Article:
And whilst every state has placed a legal limit on blood alcohol content, this will come with very different states of inebriation for different people.
In legal terms, drunk driving is defined as breaking the limit of 0.08% for your blood alcohol content (unless you’re in Utah, where the limit is 0.05%). You might be charged with a DWI (driving while intoxicated) or a DUI (driving under the influence).
Most of the time, these charges are for people found to be driving a motorized vehicle – motorbikes and scooters are not exempt. But sometimes, they can even apply to cyclists.
Beyond the legal definition, driving after drinking almost any number of drinks can entail a risk of drunk driving. Even a small amount of alcohol will impair your judgment and slow your reaction times. If in doubt, don’t drive.
Drunk Driving Facts And Statistics 2020-2021
Knowledge is power and education is prevention – let’s drink deep from the font of wisdom. Here are all the drunk driving facts and statistics you need to know.
How Many People Die From Drunk Driving?
Around 10,000 people die every year from drunk driving – that equals 29 people every day, or over one an hour. Drunk driving is a factor in one in three deaths on American roads.
So, the drunk driving might seem harmless at 2 am – but it directly leads to the deaths of thousands of Americans every year. The true cost of drunk driving is far greater than a taxi home so call a cab.
- Every day, 29 people die in car crashes caused by drunk driving.
- One in three road deaths in the United States is related to drunk driving.
- In 2019, 10,142 people died as a result of drunk driving. And that was a good year.
- 2019 posted the lowest number of deaths from drunk driving in any year since 1985 when records began – but 10,000 people still needlessly died.
- Drunk driving deaths are actually falling – in 2017, 10,874 people died in crashes involving an impaired driver.
- Drunk driving fatalities have halved since 1982
- Texas tops the table of drink driving deaths. 13,592 people died in Texas between 2009 and 2018.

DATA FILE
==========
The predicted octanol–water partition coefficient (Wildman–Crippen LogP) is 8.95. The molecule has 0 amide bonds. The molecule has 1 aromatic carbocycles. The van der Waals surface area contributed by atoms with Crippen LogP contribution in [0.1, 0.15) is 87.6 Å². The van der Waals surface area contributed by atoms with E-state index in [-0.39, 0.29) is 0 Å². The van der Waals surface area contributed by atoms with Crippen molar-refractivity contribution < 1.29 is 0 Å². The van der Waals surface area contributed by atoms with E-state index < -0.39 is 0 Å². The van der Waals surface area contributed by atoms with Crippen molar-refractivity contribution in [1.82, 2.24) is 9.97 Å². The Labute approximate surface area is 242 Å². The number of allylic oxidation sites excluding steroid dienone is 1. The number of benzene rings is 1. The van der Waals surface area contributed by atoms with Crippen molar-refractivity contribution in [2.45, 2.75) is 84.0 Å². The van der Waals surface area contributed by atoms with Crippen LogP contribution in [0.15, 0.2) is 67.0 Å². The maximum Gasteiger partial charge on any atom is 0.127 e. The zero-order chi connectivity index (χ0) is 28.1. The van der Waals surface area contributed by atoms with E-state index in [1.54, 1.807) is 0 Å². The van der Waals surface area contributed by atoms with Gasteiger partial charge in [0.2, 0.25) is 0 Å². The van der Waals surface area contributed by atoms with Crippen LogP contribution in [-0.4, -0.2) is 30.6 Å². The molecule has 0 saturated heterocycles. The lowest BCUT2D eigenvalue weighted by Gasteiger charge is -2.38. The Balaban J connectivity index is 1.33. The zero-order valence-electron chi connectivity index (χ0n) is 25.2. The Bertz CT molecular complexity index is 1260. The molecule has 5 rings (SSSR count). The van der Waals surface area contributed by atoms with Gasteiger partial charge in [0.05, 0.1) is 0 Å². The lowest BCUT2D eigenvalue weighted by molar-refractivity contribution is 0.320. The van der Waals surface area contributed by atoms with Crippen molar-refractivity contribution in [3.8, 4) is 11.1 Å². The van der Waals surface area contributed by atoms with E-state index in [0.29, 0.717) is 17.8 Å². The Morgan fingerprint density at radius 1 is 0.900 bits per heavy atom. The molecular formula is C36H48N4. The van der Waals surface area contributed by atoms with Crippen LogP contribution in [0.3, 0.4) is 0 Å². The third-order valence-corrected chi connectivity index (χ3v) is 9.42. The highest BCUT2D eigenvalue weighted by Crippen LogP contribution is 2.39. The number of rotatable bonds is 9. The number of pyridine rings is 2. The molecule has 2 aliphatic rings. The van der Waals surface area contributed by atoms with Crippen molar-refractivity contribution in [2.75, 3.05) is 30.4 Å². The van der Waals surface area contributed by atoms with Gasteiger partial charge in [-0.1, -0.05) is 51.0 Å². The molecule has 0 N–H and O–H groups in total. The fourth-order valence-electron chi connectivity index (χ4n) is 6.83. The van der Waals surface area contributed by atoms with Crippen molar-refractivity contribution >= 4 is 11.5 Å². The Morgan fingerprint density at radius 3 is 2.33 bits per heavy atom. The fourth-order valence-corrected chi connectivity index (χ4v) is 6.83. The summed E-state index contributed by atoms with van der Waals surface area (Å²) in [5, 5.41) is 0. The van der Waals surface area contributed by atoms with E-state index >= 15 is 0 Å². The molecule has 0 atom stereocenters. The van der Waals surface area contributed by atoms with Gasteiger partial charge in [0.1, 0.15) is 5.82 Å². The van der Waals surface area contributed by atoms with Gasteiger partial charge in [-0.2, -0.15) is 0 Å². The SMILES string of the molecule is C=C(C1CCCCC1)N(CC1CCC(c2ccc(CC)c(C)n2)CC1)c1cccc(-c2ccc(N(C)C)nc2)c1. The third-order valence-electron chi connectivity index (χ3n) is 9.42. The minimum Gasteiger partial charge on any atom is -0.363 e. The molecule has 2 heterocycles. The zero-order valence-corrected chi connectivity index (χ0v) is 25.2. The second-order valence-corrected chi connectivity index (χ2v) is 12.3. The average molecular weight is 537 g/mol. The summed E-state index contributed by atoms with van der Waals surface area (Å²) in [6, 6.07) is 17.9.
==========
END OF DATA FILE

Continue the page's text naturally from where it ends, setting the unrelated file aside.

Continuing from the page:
- There are over 700 crashes caused by drunk driving every day – that’s one every two minutes. Watch the clock.
- One in ten drunk drivers killed in an accident had a prior conviction for a DUI – repeat offenders.
- Drunk driving costs the United States around $132 billion every year.
- This is due to a range of costs, from EMTs attending the scene of a crash to guardrails and road signs.
- That equates to $400 per person.
- And a DUI will increase your insurance rates by an average of 67%.
- The average annual rate for a driver with one DUI is $2,596.
- And by driving drunk you’ll usually void your insurance, leaving you personally liable for any damage caused.
- Repeat drunk driving offenders often go to jail – and even first-time offenders can be landed with legal fees of over $10,000.
How Many People Drink Alcohol In The US?
More than 85% of Americans have drunk alcohol once in their life, 75% have drunk in the last year and 50% have drunk alcohol in the last month. One-quarter of American admit to binge drinking in the last month – and the same percentage admit to having driven while blackout drunk at least once in their lives.
Obviously, alcohol plays an important role in every culture around the world and for most people, it’s an integral part of a weekend or even just winding down after work. But how much do you really know about this pervasive drink?
- It takes around one hour for your body to process a unit of alcohol.
- A normal strength pint of beer has about 2.5 units and a bottle of wine contains 10.
- This means there’s often alcohol in your system when you might not expect it. If you drink two bottles of wine between 8 pm and midnight, the alcohol won’t leave your system until 4 pm the following day!
- Recent surveys have found that three-quarters of American adults have drunk in the last year, and over half have drunk in the last month.
- And 85.6% of adults have drunk alcohol at least once in their life.
- Whilst that may seem low, those that do drink alcohol drink a lot. 25.8% of adults reported binge drinking in the last month.
- That means that a full half of those who drank in the last month were binging on alcohol.
- Over 30% of Americans admitted to driving after drinking in the last month.
- And 53.5% of Americans say they feel capable of driving after drinking.
- 92% of people who have driven whilst drunk recently did so with passengers: putting others at risk as well as themselves.
- Half of Americans have been the passenger of a drunk driver. Would you feel safe in a drunk driver’s hands?
- 38% of people feel comfortable driving after drinking beer, whilst only 16% feel happy to drive after consuming wine.
- Almost half of people surveyed said they felt safe to drive after 3-4 drinks or more.
- Shockingly, one in four American men and one in eight American women have driven whilst blackout drunk.